FBI Warns Against Anthrax Hoaxes
|Washington, D.C. December 21, 2001|
In recent months, approximately 40 individuals have been charged with anthrax hoaxes and threats with penalties ranging from a maximum of 5 years imprisonment and up to $250,000 fine. FBI Director Robert S. Mueller warned that the FBI has and will continue to vigorously investigate and arrest those individuals who commit these crimes. Mueller said "we will not tolerate these serious violations of federal law. These investigations place a severe strain on law enforcement and public health resources and violators will be prosecuted to the fullest extent of the law."
Since September 11th, the FBI and other federal agencies have investigated and charged individuals throughout the nation on several anthrax hoax and threat violations including but not limited to using the mail to send threatening communications, obstructing the mail, and making a threat to use a weapon of mass destruction. Some of the notable cases include:
- U.S. v. Frederick Champion - Champion allegedly mailed a letter to a U.S. Senator's home office in El Dorado, Arkansas, temporarily closing the office with several law enforcement authorities responding.
- U.S. v. Christopher Cooper - Cooper, Los Angeles City fire captain, was charged with allegedly mailing threatening communication to his ex-wife's attorney.
- U.S. v. Justo Saldana - Saldana allegedly sent a letter filled with baby powder to the City of Long Beach with a note stating it was a joke.
- U.S. v. Jose Fernandez - Fernandez allegedly mailed an envelope to the Internal Revenue Service in Fresno, California which contained an article about anthrax.
- U.S. v. Michael Murphy - Murphy allegedly wrote anthrax on an envelope that contained white granular substance and a birthday card for his mother.
- U.S. v. Faryniarz - Faryniarz allegedly reported to federal authorities that he found a white powdery substance on his desk at Connecticut's Department of Environmental Protection Agency along with a handwritten note when in fact it was a hoax.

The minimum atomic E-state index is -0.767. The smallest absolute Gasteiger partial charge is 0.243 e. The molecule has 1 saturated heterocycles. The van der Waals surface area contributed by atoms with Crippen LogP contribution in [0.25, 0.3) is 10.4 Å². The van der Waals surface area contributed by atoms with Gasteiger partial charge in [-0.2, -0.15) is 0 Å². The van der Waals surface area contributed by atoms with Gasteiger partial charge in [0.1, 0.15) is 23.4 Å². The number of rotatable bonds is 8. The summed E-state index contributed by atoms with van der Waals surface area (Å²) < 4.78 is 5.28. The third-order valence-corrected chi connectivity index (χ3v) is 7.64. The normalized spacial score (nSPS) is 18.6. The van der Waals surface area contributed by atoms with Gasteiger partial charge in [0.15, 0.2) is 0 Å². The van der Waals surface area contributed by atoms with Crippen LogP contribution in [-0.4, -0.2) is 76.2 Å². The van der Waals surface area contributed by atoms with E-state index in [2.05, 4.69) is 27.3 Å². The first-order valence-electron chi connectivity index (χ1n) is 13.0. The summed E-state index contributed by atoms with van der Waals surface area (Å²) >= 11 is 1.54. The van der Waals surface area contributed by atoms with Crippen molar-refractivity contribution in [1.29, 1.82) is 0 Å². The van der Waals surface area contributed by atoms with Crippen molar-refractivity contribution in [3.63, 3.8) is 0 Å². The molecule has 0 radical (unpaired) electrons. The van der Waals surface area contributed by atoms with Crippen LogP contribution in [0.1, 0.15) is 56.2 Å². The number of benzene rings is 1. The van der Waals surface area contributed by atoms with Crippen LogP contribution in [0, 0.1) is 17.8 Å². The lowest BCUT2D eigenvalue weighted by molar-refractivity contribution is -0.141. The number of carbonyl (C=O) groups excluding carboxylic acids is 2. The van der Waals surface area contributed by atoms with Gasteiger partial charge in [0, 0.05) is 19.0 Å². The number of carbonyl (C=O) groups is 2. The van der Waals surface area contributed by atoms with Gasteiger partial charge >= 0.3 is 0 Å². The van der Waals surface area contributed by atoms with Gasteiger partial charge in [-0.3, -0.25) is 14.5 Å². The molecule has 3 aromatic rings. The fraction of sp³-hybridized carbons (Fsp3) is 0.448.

- U.S. v. Fred Forcellina - Forcellina allegedly threatened a "silent war" against the U.S. and three courthouses in southern Connecticut to a 911 dispatcher.
- U.S. v. Jacob De La Fuente - De La Fuente allegedly sent a threatening letter to his ex-girlfriend which included a white powdery substance causing the Postal Service Industry Processing and Distribution Center to evacuate and accumulate over $36,550 in lost revenue.
- U.S. v.s Jeremy Theus - Theus was charged with allegedly perpetrating an anthrax hoax by opening a neighbor's mail before it had been received and putting in a harmless white powder.
- U.S. v. Michael Doherty - Doherty allegedly informed the Rock Island Arsenal Security personnel repeatedly that he had a truck load of anthrax and after being arrested claimed it was a joke.
- U.S. v. Clarence Lindsey - Lindsey, a former United States Postal Service employee, allegedly deposited a threatening communication in the mail and allegedly wrote "Anthrax Inclosed" (sic) on the outside of the package.
- U.S. v. David Feddersen - Fedderson allegedly informed a Social Security Administration Office employee that he was going to bring back a bowl of anthrax since he couldn't get a resolution on his disability payments.
- U.S. v. Alemash T. Alemayehu - Alemayehu allegedly sent an email to an FBI website which collects tips on terrorist activity. The email stated he was producing more anthrax that will kill thousands of people.
- U.S. v. Robert Gibson - Gibson, a former Home Depot employee, allegedly sent an envelope to the Home Depot in Frazier, PA, containing a white powdery substance and a note " anthrax! anthrax!" The evacuation prompted a full emergency response and over one million dollar loss in revenue.
The public is encouraged to contact their local FBI office if they have any information regarding potential anthrax threats and hoaxes.